Posted by: dacalu | 18 February 2015

Pain, Tension, and Sin

Pain associated with stress often comes from tensing our muscles. Headaches, backaches, even stomach aches result when we tighten our muscles and don’t release them. A simple way of relaxing involves stretching or intentionally tensing the muscles even further. These actions remind our bodies that they have more than one state – they can be more tense or they can be more relaxed. Awareness of sin works much the same way.

Our default picture of sin looks like ink spilled on cotton; sin is a stain. At best we can avoid it. At worst we can wash it away afterwards. This picture doesn’t help. Think about muscle tension. Worrying about avoiding tension leads to more tension. You have to contract your muscles if you want to get things done. You can’t avoid muscle tension. Instead you have to contract and release at the right times. Trying to wash the tension away would be an even sillier idea. Tension is not something to be removed, but a force to be relaxed. No amount of new force will make the old force go away.

Jesus speaks to this theme over and over again in the gospels. “Rabbi, who sinned, this man or his parents, that he was born blind?” (John 9:2) “Why does this fellow speak in this way? It is blasphemy! Who can forgive sins but God alone?” (Mark 2:9) “Why are they doing what is not lawful on the Sabbath?” (Mark 2:27) Jesus responds by saying, “You’re asking the wrong question.” Paul devotes the entire letter of Romans to it (3:23-24 “For there is no distinction, since all have sinned and fall short of the glory of God; they are now justified by his grace as a gift, through the redemption that is in Christ Jesus.”) Stop thinking of sin as something to be shunned, fixed up, or mollified. How we can forget this as Christians never ceased to amaze me. [Proverbs 17:13; Matthew 5:38-48; Luke 6:27-45; Romans 12:17; I Peter 2:23; 3:8-13] No amount of new force will make the old force go away. No amount of pain will eliminate the pain. No amount of hatred will eliminate hatred, even hatred of sin.

What can we do? We can become aware of pain. We can admit that we are sinful, and by this, I mean we can look within ourselves and find the tension we will not let go. We can see the areas of conflict where we push against ourselves and where we strive against one another. Sin is not God’s dissatisfaction with us, but our dissatisfaction with ourselves. We must actually believe that if the gospel is to make sense. We must actually demonstrate it in our lives, if we are to help others in demonstrating it.

And here is the key – and the great challenge. I do not identify tension and conflict for the sake of resolving it. I identify it for the sake of recognition, so that I can stop ignoring and avoiding it. I recognize the forces moving within myself (and between me and you). And I live with them.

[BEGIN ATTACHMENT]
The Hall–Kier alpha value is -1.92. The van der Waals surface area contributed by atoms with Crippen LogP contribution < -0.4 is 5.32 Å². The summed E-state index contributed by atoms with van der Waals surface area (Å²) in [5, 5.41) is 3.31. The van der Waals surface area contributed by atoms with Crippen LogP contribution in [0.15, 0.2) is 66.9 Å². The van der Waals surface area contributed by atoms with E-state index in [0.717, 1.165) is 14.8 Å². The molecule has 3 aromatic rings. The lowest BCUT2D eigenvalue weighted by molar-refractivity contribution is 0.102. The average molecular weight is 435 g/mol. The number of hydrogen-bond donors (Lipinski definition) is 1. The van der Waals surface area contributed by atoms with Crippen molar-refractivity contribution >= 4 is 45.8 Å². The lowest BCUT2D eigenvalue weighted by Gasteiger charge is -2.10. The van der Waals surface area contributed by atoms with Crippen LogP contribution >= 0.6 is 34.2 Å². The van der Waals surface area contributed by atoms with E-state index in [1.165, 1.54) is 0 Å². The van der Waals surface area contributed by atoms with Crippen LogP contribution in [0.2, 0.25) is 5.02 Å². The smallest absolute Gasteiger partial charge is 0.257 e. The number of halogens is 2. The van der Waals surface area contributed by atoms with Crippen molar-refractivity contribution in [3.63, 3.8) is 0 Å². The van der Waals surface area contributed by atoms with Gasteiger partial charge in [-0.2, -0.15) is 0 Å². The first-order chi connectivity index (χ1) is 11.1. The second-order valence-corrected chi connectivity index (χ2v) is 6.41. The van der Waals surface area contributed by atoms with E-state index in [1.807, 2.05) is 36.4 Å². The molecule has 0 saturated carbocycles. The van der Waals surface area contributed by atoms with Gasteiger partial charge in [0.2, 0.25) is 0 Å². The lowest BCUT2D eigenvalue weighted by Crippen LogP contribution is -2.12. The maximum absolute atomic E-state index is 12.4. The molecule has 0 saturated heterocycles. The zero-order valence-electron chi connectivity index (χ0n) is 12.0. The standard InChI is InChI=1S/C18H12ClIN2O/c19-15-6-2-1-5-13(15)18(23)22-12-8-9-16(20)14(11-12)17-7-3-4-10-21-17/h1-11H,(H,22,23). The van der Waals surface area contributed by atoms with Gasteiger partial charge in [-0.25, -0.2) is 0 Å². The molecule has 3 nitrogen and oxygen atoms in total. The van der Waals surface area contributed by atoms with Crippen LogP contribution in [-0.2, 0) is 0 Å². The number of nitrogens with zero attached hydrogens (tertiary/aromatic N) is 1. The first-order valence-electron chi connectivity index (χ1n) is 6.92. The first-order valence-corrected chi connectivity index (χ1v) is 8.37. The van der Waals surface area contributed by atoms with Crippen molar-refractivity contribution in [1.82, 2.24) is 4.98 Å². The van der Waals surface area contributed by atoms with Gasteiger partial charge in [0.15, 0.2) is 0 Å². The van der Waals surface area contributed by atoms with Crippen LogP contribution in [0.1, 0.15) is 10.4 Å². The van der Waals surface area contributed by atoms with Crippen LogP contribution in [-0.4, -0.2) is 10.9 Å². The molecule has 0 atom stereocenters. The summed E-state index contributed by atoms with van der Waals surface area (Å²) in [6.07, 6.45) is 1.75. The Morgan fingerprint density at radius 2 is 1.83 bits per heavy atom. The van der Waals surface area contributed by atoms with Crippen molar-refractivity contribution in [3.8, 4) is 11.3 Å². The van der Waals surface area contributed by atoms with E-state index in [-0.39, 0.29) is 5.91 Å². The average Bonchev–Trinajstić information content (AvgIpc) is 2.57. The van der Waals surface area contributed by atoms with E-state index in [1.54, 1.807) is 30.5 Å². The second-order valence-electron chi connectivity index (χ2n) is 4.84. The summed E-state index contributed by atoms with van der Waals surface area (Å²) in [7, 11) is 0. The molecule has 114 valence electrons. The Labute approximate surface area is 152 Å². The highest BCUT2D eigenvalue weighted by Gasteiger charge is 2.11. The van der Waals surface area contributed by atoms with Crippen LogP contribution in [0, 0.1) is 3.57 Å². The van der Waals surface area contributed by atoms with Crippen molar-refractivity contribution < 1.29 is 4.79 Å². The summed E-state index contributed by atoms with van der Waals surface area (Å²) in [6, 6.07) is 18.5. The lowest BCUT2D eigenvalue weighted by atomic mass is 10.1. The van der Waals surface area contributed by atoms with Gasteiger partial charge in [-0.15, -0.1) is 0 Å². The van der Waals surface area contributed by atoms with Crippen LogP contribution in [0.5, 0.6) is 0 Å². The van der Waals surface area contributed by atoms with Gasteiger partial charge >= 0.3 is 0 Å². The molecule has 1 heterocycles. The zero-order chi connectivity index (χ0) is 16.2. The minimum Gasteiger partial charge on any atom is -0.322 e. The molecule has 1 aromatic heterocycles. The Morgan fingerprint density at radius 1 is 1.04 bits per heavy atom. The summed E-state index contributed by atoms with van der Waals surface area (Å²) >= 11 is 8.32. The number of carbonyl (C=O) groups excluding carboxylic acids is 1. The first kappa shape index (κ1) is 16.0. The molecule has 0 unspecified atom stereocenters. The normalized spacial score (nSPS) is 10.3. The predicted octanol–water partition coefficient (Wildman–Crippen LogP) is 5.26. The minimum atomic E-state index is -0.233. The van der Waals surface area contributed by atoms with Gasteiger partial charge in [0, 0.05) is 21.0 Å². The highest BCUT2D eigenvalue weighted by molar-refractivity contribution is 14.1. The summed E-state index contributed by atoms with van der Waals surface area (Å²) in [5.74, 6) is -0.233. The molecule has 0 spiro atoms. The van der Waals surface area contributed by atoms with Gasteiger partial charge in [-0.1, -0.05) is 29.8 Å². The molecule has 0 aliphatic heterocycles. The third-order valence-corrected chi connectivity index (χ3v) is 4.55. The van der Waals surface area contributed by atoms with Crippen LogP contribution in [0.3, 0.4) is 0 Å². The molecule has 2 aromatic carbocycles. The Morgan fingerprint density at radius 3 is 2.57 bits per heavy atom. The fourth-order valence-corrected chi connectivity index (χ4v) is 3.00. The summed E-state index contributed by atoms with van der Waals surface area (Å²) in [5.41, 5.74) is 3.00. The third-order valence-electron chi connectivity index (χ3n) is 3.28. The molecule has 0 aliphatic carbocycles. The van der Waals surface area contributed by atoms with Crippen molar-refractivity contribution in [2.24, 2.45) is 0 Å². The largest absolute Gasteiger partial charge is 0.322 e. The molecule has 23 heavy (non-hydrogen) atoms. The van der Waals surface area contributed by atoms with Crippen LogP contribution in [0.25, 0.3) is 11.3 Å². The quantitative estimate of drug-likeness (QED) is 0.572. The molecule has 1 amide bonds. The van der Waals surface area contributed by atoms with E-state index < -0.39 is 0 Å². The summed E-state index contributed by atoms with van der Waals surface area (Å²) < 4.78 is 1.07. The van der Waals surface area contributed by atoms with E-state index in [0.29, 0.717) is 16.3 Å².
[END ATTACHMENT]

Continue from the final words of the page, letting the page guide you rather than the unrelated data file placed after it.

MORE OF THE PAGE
So easily we jump to fixing. Christianity is not about fixing. The problem has been solved, the price paid, the consequences dealt with. That’s the good news. We can let our troubles come to light without fear of God taking advantage of our weakness and without fear they will overwhelm us. We can live with our tensions.

Tread carefully now. I can just hear you saying, “But what good does it do? Why should we be aware of our sins? Aren’t we better off leaving them covered up?” I want to explain how the awareness can help. I am not explaining why the awareness helps. It is not awareness for the sake of fixing, but awareness for the sake of awareness. It works in this way, but this is not the purpose of it working. Once you think of awareness for the sake of judging or fixing, it ceases to be awareness and starts to be judging. It starts to be unhealthy again. We love our defense mechanisms. They stop us from noticing the tension and conflict – even when we cannot avoid the pain they cause. Since you asked – since we all want to know – I will explain how awareness can help. But remember my caution.

Just like with muscles, simply being aware of spiritual tension reminds us that we can exist in more than one state. We recall sin and practice righteousness in the same way a dancer or a martial artist practices their set routines. Ideally the body moves gracefully, without recourse to set points and postures. Ideally we flow with the current, with the music. Still, we must remind our bodies and our souls that they can occupy all these states. We must warm them up and familiarize them with their full range of motion, so that when the current comes, they can move with it.

We all hope to be carried away. We all hope to float. That, I think, comes very close to the concept of grace, to drift in the current of God’s will, to be at one with the motion of the cosmos. We tense and relax our spiritual muscles to remind us of the range of motion. We cannot achieve grace on our own; nor would we want to. We want to dance. We want to float. Who would think that tension would serve that end? Who would think that creating conflict might help? But it does.

We cannot deny sin any more than we can embrace it. Sin arises in our own conflicts. Sometimes I do what I do not want. Sometimes I want two incompatible things. This cannot be washed away or eliminated. Still, when we are aware of them, they become part of the normal process of life. We can let them go and get on with the business of being who we want to be.


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